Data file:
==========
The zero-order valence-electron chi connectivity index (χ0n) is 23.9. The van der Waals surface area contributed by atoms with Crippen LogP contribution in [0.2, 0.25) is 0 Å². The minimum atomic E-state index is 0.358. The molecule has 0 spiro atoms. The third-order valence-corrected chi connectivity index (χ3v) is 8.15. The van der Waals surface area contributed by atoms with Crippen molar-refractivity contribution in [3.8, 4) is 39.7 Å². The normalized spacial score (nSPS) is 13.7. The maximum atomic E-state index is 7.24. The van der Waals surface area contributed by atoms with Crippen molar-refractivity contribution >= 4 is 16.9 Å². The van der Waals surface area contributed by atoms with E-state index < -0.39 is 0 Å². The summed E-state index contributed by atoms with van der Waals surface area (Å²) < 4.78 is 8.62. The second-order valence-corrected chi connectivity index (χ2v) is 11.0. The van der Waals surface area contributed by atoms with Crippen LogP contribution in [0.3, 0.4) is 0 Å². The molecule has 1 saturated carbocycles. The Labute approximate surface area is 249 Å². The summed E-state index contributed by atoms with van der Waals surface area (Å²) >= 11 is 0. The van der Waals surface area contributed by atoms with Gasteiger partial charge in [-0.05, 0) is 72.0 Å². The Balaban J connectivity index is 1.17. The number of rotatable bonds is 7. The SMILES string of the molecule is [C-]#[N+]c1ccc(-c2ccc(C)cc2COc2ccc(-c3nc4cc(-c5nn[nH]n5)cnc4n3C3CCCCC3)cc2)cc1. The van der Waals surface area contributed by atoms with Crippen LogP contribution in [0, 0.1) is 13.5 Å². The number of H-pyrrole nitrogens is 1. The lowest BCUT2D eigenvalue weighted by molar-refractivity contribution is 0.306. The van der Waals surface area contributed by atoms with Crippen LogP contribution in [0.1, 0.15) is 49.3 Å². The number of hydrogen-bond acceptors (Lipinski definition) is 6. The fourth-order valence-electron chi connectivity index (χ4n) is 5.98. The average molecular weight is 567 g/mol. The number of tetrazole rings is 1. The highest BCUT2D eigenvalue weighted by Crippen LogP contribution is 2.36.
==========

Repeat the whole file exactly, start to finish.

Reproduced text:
The zero-order valence-electron chi connectivity index (χ0n) is 23.9. The van der Waals surface area contributed by atoms with Crippen LogP contribution in [0.2, 0.25) is 0 Å². The minimum atomic E-state index is 0.358. The molecule has 0 spiro atoms. The third-order valence-corrected chi connectivity index (χ3v) is 8.15. The van der Waals surface area contributed by atoms with Crippen molar-refractivity contribution in [3.8, 4) is 39.7 Å². The normalized spacial score (nSPS) is 13.7. The maximum atomic E-state index is 7.24. The van der Waals surface area contributed by atoms with Crippen molar-refractivity contribution >= 4 is 16.9 Å². The van der Waals surface area contributed by atoms with E-state index < -0.39 is 0 Å². The summed E-state index contributed by atoms with van der Waals surface area (Å²) < 4.78 is 8.62. The second-order valence-corrected chi connectivity index (χ2v) is 11.0. The van der Waals surface area contributed by atoms with Crippen LogP contribution in [0.3, 0.4) is 0 Å². The molecule has 1 saturated carbocycles. The Labute approximate surface area is 249 Å². The summed E-state index contributed by atoms with van der Waals surface area (Å²) >= 11 is 0. The van der Waals surface area contributed by atoms with Gasteiger partial charge in [-0.05, 0) is 72.0 Å². The Balaban J connectivity index is 1.17. The number of rotatable bonds is 7. The SMILES string of the molecule is [C-]#[N+]c1ccc(-c2ccc(C)cc2COc2ccc(-c3nc4cc(-c5nn[nH]n5)cnc4n3C3CCCCC3)cc2)cc1. The van der Waals surface area contributed by atoms with Crippen LogP contribution in [0, 0.1) is 13.5 Å². The number of H-pyrrole nitrogens is 1. The lowest BCUT2D eigenvalue weighted by molar-refractivity contribution is 0.306. The van der Waals surface area contributed by atoms with Crippen LogP contribution in [0.1, 0.15) is 49.3 Å². The number of hydrogen-bond acceptors (Lipinski definition) is 6. The fourth-order valence-electron chi connectivity index (χ4n) is 5.98. The average molecular weight is 567 g/mol. The number of tetrazole rings is 1. The highest BCUT2D eigenvalue weighted by Crippen LogP contribution is 2.36.